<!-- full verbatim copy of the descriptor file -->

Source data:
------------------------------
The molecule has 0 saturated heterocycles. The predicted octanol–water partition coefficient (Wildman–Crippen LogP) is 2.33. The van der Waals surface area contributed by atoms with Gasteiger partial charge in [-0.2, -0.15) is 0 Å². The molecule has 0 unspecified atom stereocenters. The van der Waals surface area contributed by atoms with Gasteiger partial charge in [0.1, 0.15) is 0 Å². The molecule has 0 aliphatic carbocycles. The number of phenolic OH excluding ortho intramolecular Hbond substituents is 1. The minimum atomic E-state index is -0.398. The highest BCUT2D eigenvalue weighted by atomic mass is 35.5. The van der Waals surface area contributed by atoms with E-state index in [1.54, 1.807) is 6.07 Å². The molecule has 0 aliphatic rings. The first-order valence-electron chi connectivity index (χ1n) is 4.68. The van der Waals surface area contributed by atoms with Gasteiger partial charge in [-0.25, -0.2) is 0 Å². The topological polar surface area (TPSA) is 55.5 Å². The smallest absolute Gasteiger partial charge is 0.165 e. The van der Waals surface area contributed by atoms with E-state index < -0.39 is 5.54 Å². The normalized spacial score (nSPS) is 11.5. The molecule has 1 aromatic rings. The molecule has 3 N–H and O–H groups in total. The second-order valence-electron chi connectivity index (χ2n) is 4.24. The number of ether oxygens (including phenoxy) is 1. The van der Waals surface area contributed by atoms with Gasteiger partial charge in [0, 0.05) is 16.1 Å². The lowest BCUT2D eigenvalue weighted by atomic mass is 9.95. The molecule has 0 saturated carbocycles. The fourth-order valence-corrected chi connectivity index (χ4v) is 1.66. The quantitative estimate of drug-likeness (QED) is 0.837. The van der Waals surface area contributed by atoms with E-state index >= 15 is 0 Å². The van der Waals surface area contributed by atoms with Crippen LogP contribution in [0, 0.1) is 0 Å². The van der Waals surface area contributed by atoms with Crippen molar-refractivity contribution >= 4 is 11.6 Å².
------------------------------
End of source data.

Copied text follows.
The molecule has 0 saturated heterocycles. The predicted octanol–water partition coefficient (Wildman–Crippen LogP) is 2.33. The van der Waals surface area contributed by atoms with Gasteiger partial charge in [-0.2, -0.15) is 0 Å². The molecule has 0 unspecified atom stereocenters. The van der Waals surface area contributed by atoms with Gasteiger partial charge in [0.1, 0.15) is 0 Å². The molecule has 0 aliphatic carbocycles. The number of phenolic OH excluding ortho intramolecular Hbond substituents is 1. The minimum atomic E-state index is -0.398. The highest BCUT2D eigenvalue weighted by atomic mass is 35.5. The van der Waals surface area contributed by atoms with E-state index in [1.54, 1.807) is 6.07 Å². The molecule has 0 aliphatic rings. The first-order valence-electron chi connectivity index (χ1n) is 4.68. The van der Waals surface area contributed by atoms with Gasteiger partial charge in [-0.25, -0.2) is 0 Å². The topological polar surface area (TPSA) is 55.5 Å². The smallest absolute Gasteiger partial charge is 0.165 e. The van der Waals surface area contributed by atoms with E-state index < -0.39 is 5.54 Å². The normalized spacial score (nSPS) is 11.5. The molecule has 1 aromatic rings. The molecule has 3 N–H and O–H groups in total. The second-order valence-electron chi connectivity index (χ2n) is 4.24. The number of ether oxygens (including phenoxy) is 1. The van der Waals surface area contributed by atoms with Gasteiger partial charge in [0, 0.05) is 16.1 Å². The lowest BCUT2D eigenvalue weighted by atomic mass is 9.95. The molecule has 0 saturated carbocycles. The fourth-order valence-corrected chi connectivity index (χ4v) is 1.66. The quantitative estimate of drug-likeness (QED) is 0.837. The van der Waals surface area contributed by atoms with E-state index >= 15 is 0 Å². The van der Waals surface area contributed by atoms with Crippen LogP contribution in [0, 0.1) is 0 Å². The van der Waals surface area contributed by atoms with Crippen molar-refractivity contribution >= 4 is 11.6 Å².